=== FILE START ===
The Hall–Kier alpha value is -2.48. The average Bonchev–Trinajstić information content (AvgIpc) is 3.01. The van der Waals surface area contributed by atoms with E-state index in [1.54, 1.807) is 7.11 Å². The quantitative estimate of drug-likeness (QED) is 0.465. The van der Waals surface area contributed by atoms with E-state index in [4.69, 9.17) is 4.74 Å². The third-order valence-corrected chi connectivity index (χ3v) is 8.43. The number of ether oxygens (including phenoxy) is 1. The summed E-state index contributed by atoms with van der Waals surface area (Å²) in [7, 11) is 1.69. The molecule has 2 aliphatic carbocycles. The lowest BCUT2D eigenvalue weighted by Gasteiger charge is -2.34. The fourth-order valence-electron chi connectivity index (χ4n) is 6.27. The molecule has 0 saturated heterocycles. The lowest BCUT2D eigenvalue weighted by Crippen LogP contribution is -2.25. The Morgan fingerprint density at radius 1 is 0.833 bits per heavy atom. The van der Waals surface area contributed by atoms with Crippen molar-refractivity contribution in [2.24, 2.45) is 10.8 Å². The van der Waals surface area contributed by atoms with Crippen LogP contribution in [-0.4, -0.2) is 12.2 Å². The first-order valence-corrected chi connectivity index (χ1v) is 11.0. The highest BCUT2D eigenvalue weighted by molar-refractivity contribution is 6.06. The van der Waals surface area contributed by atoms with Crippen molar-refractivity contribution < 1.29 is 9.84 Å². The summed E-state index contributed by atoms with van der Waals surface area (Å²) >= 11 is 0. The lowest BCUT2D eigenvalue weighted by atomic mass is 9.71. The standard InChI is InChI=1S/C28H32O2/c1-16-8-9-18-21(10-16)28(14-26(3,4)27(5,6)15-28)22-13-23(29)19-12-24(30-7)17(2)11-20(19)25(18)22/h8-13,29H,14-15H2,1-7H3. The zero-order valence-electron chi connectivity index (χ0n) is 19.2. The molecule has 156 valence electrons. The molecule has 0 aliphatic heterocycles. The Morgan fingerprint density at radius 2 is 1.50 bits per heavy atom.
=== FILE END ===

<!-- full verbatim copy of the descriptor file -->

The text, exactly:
The Hall–Kier alpha value is -2.48. The average Bonchev–Trinajstić information content (AvgIpc) is 3.01. The van der Waals surface area contributed by atoms with E-state index in [1.54, 1.807) is 7.11 Å². The quantitative estimate of drug-likeness (QED) is 0.465. The van der Waals surface area contributed by atoms with E-state index in [4.69, 9.17) is 4.74 Å². The third-order valence-corrected chi connectivity index (χ3v) is 8.43. The number of ether oxygens (including phenoxy) is 1. The summed E-state index contributed by atoms with van der Waals surface area (Å²) in [7, 11) is 1.69. The molecule has 2 aliphatic carbocycles. The lowest BCUT2D eigenvalue weighted by Gasteiger charge is -2.34. The fourth-order valence-electron chi connectivity index (χ4n) is 6.27. The molecule has 0 saturated heterocycles. The lowest BCUT2D eigenvalue weighted by Crippen LogP contribution is -2.25. The Morgan fingerprint density at radius 1 is 0.833 bits per heavy atom. The van der Waals surface area contributed by atoms with Crippen molar-refractivity contribution in [2.24, 2.45) is 10.8 Å². The van der Waals surface area contributed by atoms with Crippen LogP contribution in [-0.4, -0.2) is 12.2 Å². The first-order valence-corrected chi connectivity index (χ1v) is 11.0. The highest BCUT2D eigenvalue weighted by molar-refractivity contribution is 6.06. The van der Waals surface area contributed by atoms with Crippen molar-refractivity contribution < 1.29 is 9.84 Å². The summed E-state index contributed by atoms with van der Waals surface area (Å²) >= 11 is 0. The lowest BCUT2D eigenvalue weighted by atomic mass is 9.71. The standard InChI is InChI=1S/C28H32O2/c1-16-8-9-18-21(10-16)28(14-26(3,4)27(5,6)15-28)22-13-23(29)19-12-24(30-7)17(2)11-20(19)25(18)22/h8-13,29H,14-15H2,1-7H3. The zero-order valence-electron chi connectivity index (χ0n) is 19.2. The molecule has 156 valence electrons. The molecule has 0 aliphatic heterocycles. The Morgan fingerprint density at radius 2 is 1.50 bits per heavy atom.